Weather can create dangerous road conditions

It was a dark, rainy night three months ago. He was upset and angry as he sped down Libby Lane in his Ford F-150. A sharp corner approached, but the only thought on his mind was to get home and let the day come to an end. He rounded the corner, speeding along at 65-70 miles per hour, and to his dismay, he realized he was driving too fast. The car was no match for the rain slicked road, and it suddenly spun around and slammed into the bank. There was a loud smashing sound as the car collided into the bank, followed by a hissing as the engine died. He could only hear the pattering of the rain.

Senior Daniel Tryon walked away, but not without damage to both his body and his truck.

“I went around the corner too fast while it was raining and I paid the price,” Tryon said. “I still feel pain from the crash in my neck, back and shoulders.”

This was one of two crashes Tryon has been involved in, where weather inhibited his driving abilities.

According to the American Institute of Physics, weather induced crashes are common. Approximately 25 percent of accidents are caused by poor weather conditions.

“The rain and ice are very dangerous,” Tryon said. “Both my accidents have involved bad weather.”
Coos Bay Police Sergeant Hugo Hatzel agrees weather can be very dangerous and said he has seen many crashes in the early mornings when there is ice on the roads.

“If we have a cold morning, we definitely will get some crashes,” Hatzel said.

Hatzel said individuals who drive slower are more aware of other drivers on the road and are less likely to be involved in accidents.

“Many times accidents will happen because of other vehicles,” Hatzel said. “You have to be aware of other drivers because they may slip on a patch of ice and slide into you.”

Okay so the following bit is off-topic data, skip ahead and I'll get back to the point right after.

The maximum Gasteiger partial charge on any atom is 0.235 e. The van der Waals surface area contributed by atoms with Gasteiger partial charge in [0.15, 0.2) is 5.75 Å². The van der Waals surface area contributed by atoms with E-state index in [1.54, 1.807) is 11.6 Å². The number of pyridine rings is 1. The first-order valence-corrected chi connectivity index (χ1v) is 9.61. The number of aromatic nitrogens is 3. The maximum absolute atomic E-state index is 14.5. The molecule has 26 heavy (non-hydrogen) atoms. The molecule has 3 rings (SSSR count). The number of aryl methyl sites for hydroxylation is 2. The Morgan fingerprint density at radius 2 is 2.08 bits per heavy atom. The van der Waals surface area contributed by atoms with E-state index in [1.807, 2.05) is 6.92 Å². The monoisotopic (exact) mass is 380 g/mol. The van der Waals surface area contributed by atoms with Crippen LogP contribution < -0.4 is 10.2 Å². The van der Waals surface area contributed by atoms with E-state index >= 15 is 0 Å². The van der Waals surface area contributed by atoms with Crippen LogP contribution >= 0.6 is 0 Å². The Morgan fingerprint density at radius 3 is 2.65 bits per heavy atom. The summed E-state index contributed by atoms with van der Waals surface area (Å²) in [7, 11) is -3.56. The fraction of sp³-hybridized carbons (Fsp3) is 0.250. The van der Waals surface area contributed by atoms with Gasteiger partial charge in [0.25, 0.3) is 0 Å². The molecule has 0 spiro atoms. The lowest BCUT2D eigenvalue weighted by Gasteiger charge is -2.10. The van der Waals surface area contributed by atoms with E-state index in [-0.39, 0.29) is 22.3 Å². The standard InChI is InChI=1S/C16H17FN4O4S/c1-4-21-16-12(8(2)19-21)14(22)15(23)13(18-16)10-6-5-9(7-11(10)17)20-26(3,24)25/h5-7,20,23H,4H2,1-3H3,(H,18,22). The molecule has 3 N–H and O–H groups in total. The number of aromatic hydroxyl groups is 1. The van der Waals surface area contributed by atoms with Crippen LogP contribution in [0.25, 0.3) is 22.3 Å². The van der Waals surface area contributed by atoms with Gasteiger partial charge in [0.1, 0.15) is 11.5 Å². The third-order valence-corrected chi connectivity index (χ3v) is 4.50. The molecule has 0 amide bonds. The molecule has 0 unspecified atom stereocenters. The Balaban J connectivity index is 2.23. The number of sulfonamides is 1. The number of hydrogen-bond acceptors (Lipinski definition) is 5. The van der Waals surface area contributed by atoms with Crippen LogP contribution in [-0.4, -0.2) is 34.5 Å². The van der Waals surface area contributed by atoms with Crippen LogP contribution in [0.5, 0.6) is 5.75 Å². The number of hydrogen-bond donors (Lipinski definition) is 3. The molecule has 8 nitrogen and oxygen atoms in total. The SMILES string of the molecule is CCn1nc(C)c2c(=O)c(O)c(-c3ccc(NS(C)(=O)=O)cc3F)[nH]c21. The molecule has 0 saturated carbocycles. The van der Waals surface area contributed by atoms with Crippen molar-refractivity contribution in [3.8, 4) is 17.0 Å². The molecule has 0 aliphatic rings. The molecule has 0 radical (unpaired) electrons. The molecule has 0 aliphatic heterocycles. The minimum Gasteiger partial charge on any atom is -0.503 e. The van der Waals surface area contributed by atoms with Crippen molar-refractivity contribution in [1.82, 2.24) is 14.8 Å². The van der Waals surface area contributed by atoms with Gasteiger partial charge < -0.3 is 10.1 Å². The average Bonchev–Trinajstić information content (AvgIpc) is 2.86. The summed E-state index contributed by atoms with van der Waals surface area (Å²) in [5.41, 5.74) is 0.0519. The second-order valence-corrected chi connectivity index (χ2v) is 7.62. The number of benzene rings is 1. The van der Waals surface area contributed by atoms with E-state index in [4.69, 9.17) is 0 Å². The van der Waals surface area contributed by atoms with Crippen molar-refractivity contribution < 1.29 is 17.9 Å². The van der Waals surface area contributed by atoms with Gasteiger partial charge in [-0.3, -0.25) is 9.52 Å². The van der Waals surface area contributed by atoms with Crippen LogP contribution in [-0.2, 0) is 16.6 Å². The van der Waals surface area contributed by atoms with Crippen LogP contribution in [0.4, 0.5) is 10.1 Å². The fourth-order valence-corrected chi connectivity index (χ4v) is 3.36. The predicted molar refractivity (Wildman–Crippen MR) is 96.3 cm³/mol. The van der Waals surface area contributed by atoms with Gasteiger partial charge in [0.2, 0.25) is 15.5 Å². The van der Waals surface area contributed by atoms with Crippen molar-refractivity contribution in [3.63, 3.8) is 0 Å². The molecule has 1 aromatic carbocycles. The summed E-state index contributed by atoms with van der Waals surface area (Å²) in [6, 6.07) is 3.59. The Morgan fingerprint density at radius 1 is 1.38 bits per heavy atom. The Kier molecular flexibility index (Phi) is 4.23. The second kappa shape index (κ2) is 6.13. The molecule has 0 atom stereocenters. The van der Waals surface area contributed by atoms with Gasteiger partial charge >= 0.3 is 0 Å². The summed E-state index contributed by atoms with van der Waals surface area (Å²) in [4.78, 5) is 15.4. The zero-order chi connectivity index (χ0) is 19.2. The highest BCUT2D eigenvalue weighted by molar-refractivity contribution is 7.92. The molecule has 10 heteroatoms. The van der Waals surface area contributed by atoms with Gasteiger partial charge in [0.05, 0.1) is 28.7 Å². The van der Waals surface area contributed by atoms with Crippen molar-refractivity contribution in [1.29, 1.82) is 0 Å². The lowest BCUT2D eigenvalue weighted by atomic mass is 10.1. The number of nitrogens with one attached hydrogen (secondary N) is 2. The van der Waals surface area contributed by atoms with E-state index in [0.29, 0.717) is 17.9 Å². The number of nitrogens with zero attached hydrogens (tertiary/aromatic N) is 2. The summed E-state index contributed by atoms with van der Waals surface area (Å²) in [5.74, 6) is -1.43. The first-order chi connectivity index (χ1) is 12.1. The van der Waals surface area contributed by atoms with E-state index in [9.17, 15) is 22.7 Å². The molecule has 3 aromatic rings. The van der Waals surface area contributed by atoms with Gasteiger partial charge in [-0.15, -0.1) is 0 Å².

Oregon State Police Trooper Tiffany Crutchfield agrees with Hatzel about the dangers of driving on ice. She believes many individuals are not careful enough when they drive on ice or in the rain. Crutchfield said the biggest issue people need to be aware of is slick spots on the road.

“You can be driving down a dry road and all of a sudden go around a corner that hasn’t warmed up yet,” Crutchfield said. “That is where the problems happen.”

Crutchfield also said people may not be aware of how water on the road could cause a car to hydroplane. She said it is very easy for a car to lose control because of a simple puddle.

“You need to avoid the puddles on the road because they could cause your car to hydroplane,” Crutchfield said. “Just slow down because it isn’t worth a crash. The slower you go the safer you will be.”

Tryon has not been as lucky as some drivers, such as junior Sierra Pedro.  Pedro said her mom always tells her to drive slowly when the weather is bad, which helps remind her.

“My mom will tell me to be careful when it is icy out,” Pedro said.

Pedro and Tryon can attest to the dangers of driving in bad weather. Tryon said he wants everyone to know how important it is to be careful on the road.

“Be careful and drive slowly because it isn’t worth putting your life or anyone else’s at risk,” Tryon said.